South Ossetia cannot be considered a full-fledged state from the viewpoint of its economic position and socioeconomic development, according to experts. Source: RIA Novosti
In the midst of the thrill of competition, the London Olympic Games witnessed at least one diplomatic scandal. The website of the Games listed the republics of South Ossetia and Abkhazia as Russian territories, rather than Georgian ones. Georgia’s National Olympic Committee protested, demanding that the organizers change the designation from Russia to Georgia. The situation is noteworthy mostly because, except for this technical mishap, the West has barely noticed the existence of these two Transcaucasian states.
Following the Five-Day War of August 2008, the republics declared their independence and were recognized by Russia, Nicaragua, Nauru, Venezuela and Tuvalu. The rest of the world has continued to call for the maintenance of Georgia’s territorial integrity, despite the fact that the republics rely on Russia for financial support and many of their residents hold Russian passports.
Grigory Karasin, Russia’s Deputy Minister of Foreign Affairs of Russia says that South Ossetia has taken all the necessary steps to establish itself as a state.
“At present, all necessary attributes of national identity are evident, including the functioning of the system of legislative, executive and judicial authorities. South Ossetia controls its territory, develops the national economy and takes care of its culture and education. It is also important that the country has an active party and political activity, which we could observe during the rather hard presidential election at the end of the previous year. In short, an active and concerned civil society is developing in the country,” Karasin said.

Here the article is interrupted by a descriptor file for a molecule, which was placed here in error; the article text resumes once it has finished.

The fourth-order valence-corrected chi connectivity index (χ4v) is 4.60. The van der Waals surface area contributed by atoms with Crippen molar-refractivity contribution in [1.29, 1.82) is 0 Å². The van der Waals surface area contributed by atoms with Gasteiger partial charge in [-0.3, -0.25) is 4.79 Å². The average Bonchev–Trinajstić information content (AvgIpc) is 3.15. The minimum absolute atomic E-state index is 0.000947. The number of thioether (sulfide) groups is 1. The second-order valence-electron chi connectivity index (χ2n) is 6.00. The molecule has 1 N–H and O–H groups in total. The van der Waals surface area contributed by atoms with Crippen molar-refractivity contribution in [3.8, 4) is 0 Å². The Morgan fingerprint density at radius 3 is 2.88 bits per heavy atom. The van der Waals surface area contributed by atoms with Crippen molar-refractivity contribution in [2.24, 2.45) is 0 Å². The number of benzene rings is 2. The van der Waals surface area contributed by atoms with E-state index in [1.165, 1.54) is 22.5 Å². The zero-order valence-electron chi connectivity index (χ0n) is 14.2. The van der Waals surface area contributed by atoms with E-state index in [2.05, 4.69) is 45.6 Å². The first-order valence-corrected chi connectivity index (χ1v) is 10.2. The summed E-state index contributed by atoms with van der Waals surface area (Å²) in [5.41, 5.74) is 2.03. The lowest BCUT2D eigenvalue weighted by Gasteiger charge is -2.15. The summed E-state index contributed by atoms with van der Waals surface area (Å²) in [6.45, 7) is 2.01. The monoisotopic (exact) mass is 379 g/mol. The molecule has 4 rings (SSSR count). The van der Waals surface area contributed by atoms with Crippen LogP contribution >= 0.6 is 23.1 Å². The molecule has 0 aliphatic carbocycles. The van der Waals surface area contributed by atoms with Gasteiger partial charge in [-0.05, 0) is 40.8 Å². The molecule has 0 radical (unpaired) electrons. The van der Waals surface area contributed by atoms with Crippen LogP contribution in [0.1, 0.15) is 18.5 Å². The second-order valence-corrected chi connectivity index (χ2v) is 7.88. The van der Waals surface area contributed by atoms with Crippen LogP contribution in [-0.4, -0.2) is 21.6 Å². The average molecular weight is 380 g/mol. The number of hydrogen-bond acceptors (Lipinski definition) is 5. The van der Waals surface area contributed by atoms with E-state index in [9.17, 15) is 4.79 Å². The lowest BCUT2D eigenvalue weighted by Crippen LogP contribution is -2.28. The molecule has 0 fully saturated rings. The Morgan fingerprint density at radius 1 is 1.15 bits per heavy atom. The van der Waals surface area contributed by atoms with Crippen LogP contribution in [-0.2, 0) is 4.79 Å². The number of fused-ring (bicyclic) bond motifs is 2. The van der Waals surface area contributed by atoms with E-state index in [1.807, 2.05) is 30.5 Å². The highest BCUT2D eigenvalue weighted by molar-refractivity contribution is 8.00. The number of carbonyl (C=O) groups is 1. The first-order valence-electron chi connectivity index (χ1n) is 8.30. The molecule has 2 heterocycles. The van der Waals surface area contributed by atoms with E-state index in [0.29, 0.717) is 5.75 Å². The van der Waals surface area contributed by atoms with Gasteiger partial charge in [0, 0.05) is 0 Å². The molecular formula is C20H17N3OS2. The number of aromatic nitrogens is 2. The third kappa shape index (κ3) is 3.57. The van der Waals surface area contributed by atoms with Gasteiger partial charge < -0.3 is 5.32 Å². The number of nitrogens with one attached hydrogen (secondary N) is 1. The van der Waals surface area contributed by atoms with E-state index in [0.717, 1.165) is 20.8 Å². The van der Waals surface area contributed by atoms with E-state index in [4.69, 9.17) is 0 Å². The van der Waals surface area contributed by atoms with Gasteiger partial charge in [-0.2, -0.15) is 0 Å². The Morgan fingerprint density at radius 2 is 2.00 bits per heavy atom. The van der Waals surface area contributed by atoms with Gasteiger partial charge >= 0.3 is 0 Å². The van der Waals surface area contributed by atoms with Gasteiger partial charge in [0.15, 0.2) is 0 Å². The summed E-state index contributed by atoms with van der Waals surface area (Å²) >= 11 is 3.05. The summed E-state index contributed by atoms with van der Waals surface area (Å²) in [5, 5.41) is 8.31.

Other experts, however, think that South Ossetia cannot be considered a full-fledged state from the viewpoint of its economic position and socioeconomic development.
“First of all, an extremely depressive level of the region forces South Ossetia into Russia’s economic space and it implies dependence on Russian loans, the Russian market in general and the labor market in particular. The key moment South Ossetia lacks is the basis for the economic development,” said Alexander Karavayev, deputy director of the Center for Studies of Social and Political Processes in the Post-Soviet Space at Moscow State University.
Karavayev believes that South Ossetia can survive only due to close links either with Georgia or Russia.
“Recognizing the sovereignty of South Ossetia, we reserve its right to count on subsidies to the same extent as any Russia’s entity. It is, of course, legally formalized in a different way. Nevertheless, we have to admit that South Ossetia fully depends on us,” he said.
According to Karavayev, only good relations between Russia and Georgia can change the situation for South Ossetia.
Russia and Georgia, which have not had diplomatic relations since the war, are far from establishing friendly cooperation links. Moscow has said that it is ready to build cooperation with any Georgian leader, except for current President Mikhail Saakashvili.
Georgia, for its part, passed a law on occupied territories prohibiting any visits to South Ossetia and Abkhazia without notification and permission from Tbilisi. This violation of Georgian legislation is punishable either by large fines or imprisonment for up to four years. Georgian authorities say that this law will be declared null and void as soon as Russia withdraws its troops from Abkhazia and South Ossetia.
article has been abridged from the original, which is available in Russian in RIA Novosti.
All rights reserved by Rossiyskaya Gazeta.